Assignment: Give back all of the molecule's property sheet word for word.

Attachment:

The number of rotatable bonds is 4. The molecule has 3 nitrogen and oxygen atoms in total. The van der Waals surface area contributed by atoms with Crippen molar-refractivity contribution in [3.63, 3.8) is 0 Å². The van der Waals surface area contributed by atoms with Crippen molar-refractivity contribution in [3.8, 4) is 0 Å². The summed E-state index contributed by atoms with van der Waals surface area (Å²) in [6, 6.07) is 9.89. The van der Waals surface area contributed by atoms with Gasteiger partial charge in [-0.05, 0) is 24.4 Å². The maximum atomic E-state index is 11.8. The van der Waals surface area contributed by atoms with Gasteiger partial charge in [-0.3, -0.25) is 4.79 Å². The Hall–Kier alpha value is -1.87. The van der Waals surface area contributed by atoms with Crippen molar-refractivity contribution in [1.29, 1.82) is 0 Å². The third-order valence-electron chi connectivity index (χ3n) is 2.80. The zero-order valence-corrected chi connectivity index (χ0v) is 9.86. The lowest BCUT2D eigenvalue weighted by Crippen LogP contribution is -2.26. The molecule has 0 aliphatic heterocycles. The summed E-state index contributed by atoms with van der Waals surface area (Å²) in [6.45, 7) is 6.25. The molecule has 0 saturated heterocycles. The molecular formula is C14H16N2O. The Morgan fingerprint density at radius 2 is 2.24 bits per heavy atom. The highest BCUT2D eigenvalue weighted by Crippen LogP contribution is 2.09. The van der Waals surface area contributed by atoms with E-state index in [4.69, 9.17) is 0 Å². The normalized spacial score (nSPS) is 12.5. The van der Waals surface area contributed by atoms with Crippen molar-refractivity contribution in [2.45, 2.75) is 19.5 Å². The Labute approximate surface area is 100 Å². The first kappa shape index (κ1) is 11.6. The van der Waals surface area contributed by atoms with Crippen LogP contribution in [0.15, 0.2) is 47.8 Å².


The number of rotatable bonds is 4. The molecule has 3 nitrogen and oxygen atoms in total. The van der Waals surface area contributed by atoms with Crippen molar-refractivity contribution in [3.63, 3.8) is 0 Å². The van der Waals surface area contributed by atoms with Crippen molar-refractivity contribution in [3.8, 4) is 0 Å². The summed E-state index contributed by atoms with van der Waals surface area (Å²) in [6, 6.07) is 9.89. The van der Waals surface area contributed by atoms with Gasteiger partial charge in [-0.05, 0) is 24.4 Å². The maximum atomic E-state index is 11.8. The van der Waals surface area contributed by atoms with Gasteiger partial charge in [-0.3, -0.25) is 4.79 Å². The Hall–Kier alpha value is -1.87. The van der Waals surface area contributed by atoms with Crippen molar-refractivity contribution in [1.29, 1.82) is 0 Å². The third-order valence-electron chi connectivity index (χ3n) is 2.80. The zero-order valence-corrected chi connectivity index (χ0v) is 9.86. The lowest BCUT2D eigenvalue weighted by Crippen LogP contribution is -2.26. The molecule has 0 aliphatic heterocycles. The summed E-state index contributed by atoms with van der Waals surface area (Å²) in [6.45, 7) is 6.25. The molecule has 0 saturated heterocycles. The molecular formula is C14H16N2O. The Morgan fingerprint density at radius 2 is 2.24 bits per heavy atom. The highest BCUT2D eigenvalue weighted by Crippen LogP contribution is 2.09. The van der Waals surface area contributed by atoms with E-state index in [4.69, 9.17) is 0 Å². The normalized spacial score (nSPS) is 12.5. The van der Waals surface area contributed by atoms with Crippen molar-refractivity contribution in [2.45, 2.75) is 19.5 Å². The Labute approximate surface area is 100 Å². The first kappa shape index (κ1) is 11.6. The van der Waals surface area contributed by atoms with Crippen LogP contribution in [0.15, 0.2) is 47.8 Å².